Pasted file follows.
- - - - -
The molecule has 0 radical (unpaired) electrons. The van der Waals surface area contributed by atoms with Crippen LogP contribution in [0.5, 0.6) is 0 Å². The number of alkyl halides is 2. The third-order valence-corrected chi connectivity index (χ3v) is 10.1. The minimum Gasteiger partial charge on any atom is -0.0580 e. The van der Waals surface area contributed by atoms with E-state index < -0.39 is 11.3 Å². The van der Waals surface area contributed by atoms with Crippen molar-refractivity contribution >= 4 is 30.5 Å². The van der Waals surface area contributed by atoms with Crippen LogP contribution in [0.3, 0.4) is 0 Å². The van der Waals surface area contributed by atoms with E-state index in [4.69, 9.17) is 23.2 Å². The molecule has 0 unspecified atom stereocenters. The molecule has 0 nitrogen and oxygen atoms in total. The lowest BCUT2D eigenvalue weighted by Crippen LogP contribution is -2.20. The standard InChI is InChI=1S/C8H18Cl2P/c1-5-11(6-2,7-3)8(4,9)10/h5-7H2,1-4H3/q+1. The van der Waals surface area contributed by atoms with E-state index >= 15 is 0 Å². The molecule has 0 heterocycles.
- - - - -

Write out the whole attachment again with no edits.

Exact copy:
The molecule has 0 radical (unpaired) electrons. The van der Waals surface area contributed by atoms with Crippen LogP contribution in [0.5, 0.6) is 0 Å². The number of alkyl halides is 2. The third-order valence-corrected chi connectivity index (χ3v) is 10.1. The minimum Gasteiger partial charge on any atom is -0.0580 e. The van der Waals surface area contributed by atoms with E-state index < -0.39 is 11.3 Å². The van der Waals surface area contributed by atoms with Crippen molar-refractivity contribution >= 4 is 30.5 Å². The van der Waals surface area contributed by atoms with Crippen LogP contribution in [0.3, 0.4) is 0 Å². The van der Waals surface area contributed by atoms with E-state index in [4.69, 9.17) is 23.2 Å². The molecule has 0 unspecified atom stereocenters. The molecule has 0 nitrogen and oxygen atoms in total. The lowest BCUT2D eigenvalue weighted by Crippen LogP contribution is -2.20. The standard InChI is InChI=1S/C8H18Cl2P/c1-5-11(6-2,7-3)8(4,9)10/h5-7H2,1-4H3/q+1. The van der Waals surface area contributed by atoms with E-state index >= 15 is 0 Å². The molecule has 0 heterocycles.